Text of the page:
TGR: Large corporations are sitting on trillions of dollars that have to find a home.

EC: There is definitely a lot of big money around, but it is very picky. In 2007, 2008 and 2010, there were a lot of large takeovers. Some of those deals came back to haunt the executives who did the takeovers, because many of them lost their jobs. And the executives who replaced them are very hands off, thinking, "I don't want to be the next person to do a $5 billion takeover that blows up in my face." But the pendulum will shift back, because executives who work 120 hours a week want to run big companies and to do takeovers. That's who they are!

TGR: Were expectations too high with the takeovers?

EC: In some cases, acquirers just paid too much. In other cases, there were difficulties with permitting or construction that slowed things. Take a deal that has, say, $1M net present value (NPV). Push the start of the cash flow of that project back a couple of years and you reduce the NPV by 15–25% just based on the start of cash flows being pushed back. It may still be a good project, but in terms of what was paid for it, it suddenly does not look so cheap. There's not much you can do about that. A lot of big low-grade bulk tonnage projects in South America, for instance, have really big capital expenditures (capex) required to build them and their payback periods are just too long. Those types of firms are having trouble finding buyers. Massive increases in the cost of mine building is a problem across the sector.

TGR: On the other hand, gold stocks that were trading for dollars are now trading for pennies. So for the average investor, it could be a pretty good deal if they can wait for these companies to come back into the game.

EC: Long-term investors who have done well are game for that. They know that when stocks are cheap is when you make the big money. It's not for the faint of heart, though, as you usually only see bottoms in the rear-view mirror and companies need to survive until things improve.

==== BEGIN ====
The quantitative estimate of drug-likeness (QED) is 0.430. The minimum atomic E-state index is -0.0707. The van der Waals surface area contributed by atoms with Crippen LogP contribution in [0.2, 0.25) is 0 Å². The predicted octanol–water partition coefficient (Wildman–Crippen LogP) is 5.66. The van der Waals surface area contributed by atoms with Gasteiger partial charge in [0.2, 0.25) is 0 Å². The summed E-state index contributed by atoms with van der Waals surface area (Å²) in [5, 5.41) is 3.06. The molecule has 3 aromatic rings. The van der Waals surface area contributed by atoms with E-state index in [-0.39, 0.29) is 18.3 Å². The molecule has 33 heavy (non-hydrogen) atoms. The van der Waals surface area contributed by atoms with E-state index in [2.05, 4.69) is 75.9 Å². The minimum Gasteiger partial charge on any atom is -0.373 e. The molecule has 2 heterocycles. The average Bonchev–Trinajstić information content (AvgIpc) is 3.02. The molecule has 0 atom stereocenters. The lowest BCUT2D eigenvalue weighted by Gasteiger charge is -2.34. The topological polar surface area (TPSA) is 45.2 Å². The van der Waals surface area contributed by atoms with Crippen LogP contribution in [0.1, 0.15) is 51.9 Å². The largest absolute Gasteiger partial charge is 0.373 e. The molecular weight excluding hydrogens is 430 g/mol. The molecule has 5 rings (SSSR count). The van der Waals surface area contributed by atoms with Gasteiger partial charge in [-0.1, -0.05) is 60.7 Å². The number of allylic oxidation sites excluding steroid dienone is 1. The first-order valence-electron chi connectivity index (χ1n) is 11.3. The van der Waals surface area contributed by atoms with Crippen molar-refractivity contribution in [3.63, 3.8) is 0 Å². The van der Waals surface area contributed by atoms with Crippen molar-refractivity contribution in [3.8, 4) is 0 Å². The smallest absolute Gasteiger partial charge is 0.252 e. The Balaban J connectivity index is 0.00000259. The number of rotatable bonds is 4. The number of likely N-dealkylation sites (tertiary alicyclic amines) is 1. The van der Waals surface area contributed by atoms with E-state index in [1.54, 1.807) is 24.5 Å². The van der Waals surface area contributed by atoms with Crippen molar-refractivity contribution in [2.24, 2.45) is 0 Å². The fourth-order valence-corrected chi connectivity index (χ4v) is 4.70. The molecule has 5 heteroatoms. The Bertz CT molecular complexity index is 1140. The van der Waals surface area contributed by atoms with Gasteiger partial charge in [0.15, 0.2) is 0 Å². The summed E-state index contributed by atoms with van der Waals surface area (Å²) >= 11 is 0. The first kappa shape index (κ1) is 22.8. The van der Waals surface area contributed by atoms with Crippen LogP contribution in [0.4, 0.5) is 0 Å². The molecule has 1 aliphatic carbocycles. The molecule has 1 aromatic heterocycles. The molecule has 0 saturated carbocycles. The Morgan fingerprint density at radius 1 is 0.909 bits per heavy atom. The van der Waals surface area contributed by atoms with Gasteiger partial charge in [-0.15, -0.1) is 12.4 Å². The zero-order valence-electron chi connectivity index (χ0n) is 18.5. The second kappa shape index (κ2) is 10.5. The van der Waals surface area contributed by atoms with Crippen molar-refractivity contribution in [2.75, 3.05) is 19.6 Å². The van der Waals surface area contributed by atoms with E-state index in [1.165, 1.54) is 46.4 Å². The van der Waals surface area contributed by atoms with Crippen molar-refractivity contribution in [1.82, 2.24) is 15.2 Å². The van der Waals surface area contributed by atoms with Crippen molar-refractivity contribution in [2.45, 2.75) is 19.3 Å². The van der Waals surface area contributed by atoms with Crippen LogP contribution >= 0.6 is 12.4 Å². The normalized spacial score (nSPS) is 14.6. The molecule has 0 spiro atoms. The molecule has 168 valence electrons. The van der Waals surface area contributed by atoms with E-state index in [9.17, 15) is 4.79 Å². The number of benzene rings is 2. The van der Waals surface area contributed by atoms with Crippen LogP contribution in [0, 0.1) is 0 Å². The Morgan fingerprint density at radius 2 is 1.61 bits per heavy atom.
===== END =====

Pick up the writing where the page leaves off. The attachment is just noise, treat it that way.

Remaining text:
TGR: Have you made any gold buys recently?

EC: I added a couple of companies to the list near the end of the year. They had lots of cash and are in no rush to find new financing. That removes the dilution risk, if not the market risk. For example, I bought Mundoro Capital Inc. (MUN:TSX.V). Back in the day, Mundoro had developed a large gold discovery in China. Unfortunately, the Chinese yanked it away, handing Mundoro a $20M door prize. The company still has $15–16M in the bank. Its market cap is $10M. It has early-stage prospective properties in Serbia and Mexico. Mundoro hasn't drilled in Serbia yet, but it has picked up some good-looking geophysical anomalies adjacent to Reservoir Minerals Inc. (RMC:TSX.V).

"Mexico is simply a great exploration address."

Reservoir Minerals Inc. is a Serbian discovery story, also on the HRA list. Reservoir and Freeport-McMoRan Copper & Gold Inc. (FCX:NYSE) made a very impressive blind copper-gold discovery on the Timok project; the discovery hole reported 160 meters (160m) of over 10% copper equivalent. Freeport is earning into the project and seems to be taking it very seriously, with five high-capacity drill rigs at work. Reservoir is being carried at Timok and working on earlier-stage projects elsewhere. It's also very well cashed up with about $20M on hand.

TGR: What's the infrastructure for drilling in Serbia?

EC: It's good. The foreign investment rules are quite good in Serbia and it is a mining region. There is a famous cooper mine there called Bor, a high-sulfidation epithermal deposit, similar to what Reservoir and Freeport are drilling just to the north of their project. Serbia has lots of good geologists. The permitting system is well understood. Because it's a mining area, people do not freak out when they see a piece of flagging taped to a tree. There are lots of miners living in the area.